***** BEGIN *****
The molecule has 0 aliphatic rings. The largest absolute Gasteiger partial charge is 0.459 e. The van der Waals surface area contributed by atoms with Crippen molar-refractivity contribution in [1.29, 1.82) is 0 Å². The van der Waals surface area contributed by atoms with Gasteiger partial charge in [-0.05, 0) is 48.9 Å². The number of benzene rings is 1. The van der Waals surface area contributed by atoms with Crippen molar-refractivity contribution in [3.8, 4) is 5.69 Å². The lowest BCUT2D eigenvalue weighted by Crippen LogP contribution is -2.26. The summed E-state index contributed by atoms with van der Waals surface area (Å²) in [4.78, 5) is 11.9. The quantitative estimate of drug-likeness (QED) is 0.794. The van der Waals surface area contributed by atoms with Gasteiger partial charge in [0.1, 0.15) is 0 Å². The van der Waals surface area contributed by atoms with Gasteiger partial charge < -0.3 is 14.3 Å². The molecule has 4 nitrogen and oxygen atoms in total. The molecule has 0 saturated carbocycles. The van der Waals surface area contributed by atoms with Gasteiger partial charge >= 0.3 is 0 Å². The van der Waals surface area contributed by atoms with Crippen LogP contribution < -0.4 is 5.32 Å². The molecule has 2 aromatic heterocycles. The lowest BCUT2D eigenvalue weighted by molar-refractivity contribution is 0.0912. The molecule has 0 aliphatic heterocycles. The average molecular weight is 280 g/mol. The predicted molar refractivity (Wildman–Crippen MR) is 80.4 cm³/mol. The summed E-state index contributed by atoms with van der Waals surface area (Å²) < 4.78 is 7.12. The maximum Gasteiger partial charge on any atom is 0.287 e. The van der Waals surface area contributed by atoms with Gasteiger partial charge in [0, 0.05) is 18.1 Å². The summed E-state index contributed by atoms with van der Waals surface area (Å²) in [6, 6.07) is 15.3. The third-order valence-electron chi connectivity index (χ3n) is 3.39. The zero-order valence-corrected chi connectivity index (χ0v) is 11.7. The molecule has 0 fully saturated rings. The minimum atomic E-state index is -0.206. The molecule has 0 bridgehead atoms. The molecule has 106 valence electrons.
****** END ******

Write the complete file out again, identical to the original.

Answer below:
The molecule has 0 aliphatic rings. The largest absolute Gasteiger partial charge is 0.459 e. The van der Waals surface area contributed by atoms with Crippen molar-refractivity contribution in [1.29, 1.82) is 0 Å². The van der Waals surface area contributed by atoms with Gasteiger partial charge in [-0.05, 0) is 48.9 Å². The number of benzene rings is 1. The van der Waals surface area contributed by atoms with Crippen molar-refractivity contribution in [3.8, 4) is 5.69 Å². The lowest BCUT2D eigenvalue weighted by Crippen LogP contribution is -2.26. The summed E-state index contributed by atoms with van der Waals surface area (Å²) in [4.78, 5) is 11.9. The quantitative estimate of drug-likeness (QED) is 0.794. The van der Waals surface area contributed by atoms with Gasteiger partial charge in [0.1, 0.15) is 0 Å². The van der Waals surface area contributed by atoms with Gasteiger partial charge < -0.3 is 14.3 Å². The molecule has 4 nitrogen and oxygen atoms in total. The molecule has 0 saturated carbocycles. The van der Waals surface area contributed by atoms with Gasteiger partial charge >= 0.3 is 0 Å². The van der Waals surface area contributed by atoms with Crippen LogP contribution < -0.4 is 5.32 Å². The molecule has 2 aromatic heterocycles. The lowest BCUT2D eigenvalue weighted by molar-refractivity contribution is 0.0912. The molecule has 0 aliphatic heterocycles. The average molecular weight is 280 g/mol. The predicted molar refractivity (Wildman–Crippen MR) is 80.4 cm³/mol. The summed E-state index contributed by atoms with van der Waals surface area (Å²) < 4.78 is 7.12. The maximum Gasteiger partial charge on any atom is 0.287 e. The van der Waals surface area contributed by atoms with Gasteiger partial charge in [0, 0.05) is 18.1 Å². The summed E-state index contributed by atoms with van der Waals surface area (Å²) in [6, 6.07) is 15.3. The third-order valence-electron chi connectivity index (χ3n) is 3.39. The zero-order valence-corrected chi connectivity index (χ0v) is 11.7. The molecule has 0 fully saturated rings. The minimum atomic E-state index is -0.206. The molecule has 0 bridgehead atoms. The molecule has 106 valence electrons.